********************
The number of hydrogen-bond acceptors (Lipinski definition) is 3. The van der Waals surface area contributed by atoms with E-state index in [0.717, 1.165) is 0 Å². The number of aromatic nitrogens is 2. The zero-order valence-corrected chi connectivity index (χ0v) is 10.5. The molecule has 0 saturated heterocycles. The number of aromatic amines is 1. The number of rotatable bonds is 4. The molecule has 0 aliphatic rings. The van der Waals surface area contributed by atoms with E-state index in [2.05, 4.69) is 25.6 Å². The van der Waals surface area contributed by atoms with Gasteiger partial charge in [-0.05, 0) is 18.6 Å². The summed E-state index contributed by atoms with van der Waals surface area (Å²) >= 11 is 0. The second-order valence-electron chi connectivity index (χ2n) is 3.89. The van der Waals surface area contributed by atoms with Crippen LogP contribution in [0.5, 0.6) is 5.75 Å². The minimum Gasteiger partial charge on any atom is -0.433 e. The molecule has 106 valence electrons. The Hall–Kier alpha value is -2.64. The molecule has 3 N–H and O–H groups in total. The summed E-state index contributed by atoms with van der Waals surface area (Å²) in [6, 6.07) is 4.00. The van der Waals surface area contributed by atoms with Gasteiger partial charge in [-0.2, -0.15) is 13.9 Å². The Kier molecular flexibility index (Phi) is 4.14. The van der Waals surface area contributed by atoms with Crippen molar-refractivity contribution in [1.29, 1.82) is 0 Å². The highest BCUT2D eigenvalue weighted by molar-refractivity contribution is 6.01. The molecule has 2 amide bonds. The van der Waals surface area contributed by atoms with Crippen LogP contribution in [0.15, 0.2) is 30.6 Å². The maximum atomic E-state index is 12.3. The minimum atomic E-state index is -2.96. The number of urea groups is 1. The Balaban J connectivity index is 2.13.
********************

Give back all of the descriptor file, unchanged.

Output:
The number of hydrogen-bond acceptors (Lipinski definition) is 3. The van der Waals surface area contributed by atoms with E-state index in [0.717, 1.165) is 0 Å². The number of aromatic nitrogens is 2. The zero-order valence-corrected chi connectivity index (χ0v) is 10.5. The molecule has 0 saturated heterocycles. The number of aromatic amines is 1. The number of rotatable bonds is 4. The molecule has 0 aliphatic rings. The van der Waals surface area contributed by atoms with E-state index in [2.05, 4.69) is 25.6 Å². The van der Waals surface area contributed by atoms with Gasteiger partial charge in [-0.05, 0) is 18.6 Å². The summed E-state index contributed by atoms with van der Waals surface area (Å²) >= 11 is 0. The second-order valence-electron chi connectivity index (χ2n) is 3.89. The van der Waals surface area contributed by atoms with Crippen LogP contribution in [0.5, 0.6) is 5.75 Å². The minimum Gasteiger partial charge on any atom is -0.433 e. The molecule has 106 valence electrons. The Hall–Kier alpha value is -2.64. The molecule has 3 N–H and O–H groups in total. The summed E-state index contributed by atoms with van der Waals surface area (Å²) in [6, 6.07) is 4.00. The van der Waals surface area contributed by atoms with Gasteiger partial charge in [-0.2, -0.15) is 13.9 Å². The Kier molecular flexibility index (Phi) is 4.14. The van der Waals surface area contributed by atoms with Crippen molar-refractivity contribution in [1.29, 1.82) is 0 Å². The highest BCUT2D eigenvalue weighted by molar-refractivity contribution is 6.01. The molecule has 2 amide bonds. The van der Waals surface area contributed by atoms with Crippen LogP contribution in [0.15, 0.2) is 30.6 Å². The maximum atomic E-state index is 12.3. The minimum atomic E-state index is -2.96. The number of urea groups is 1. The Balaban J connectivity index is 2.13.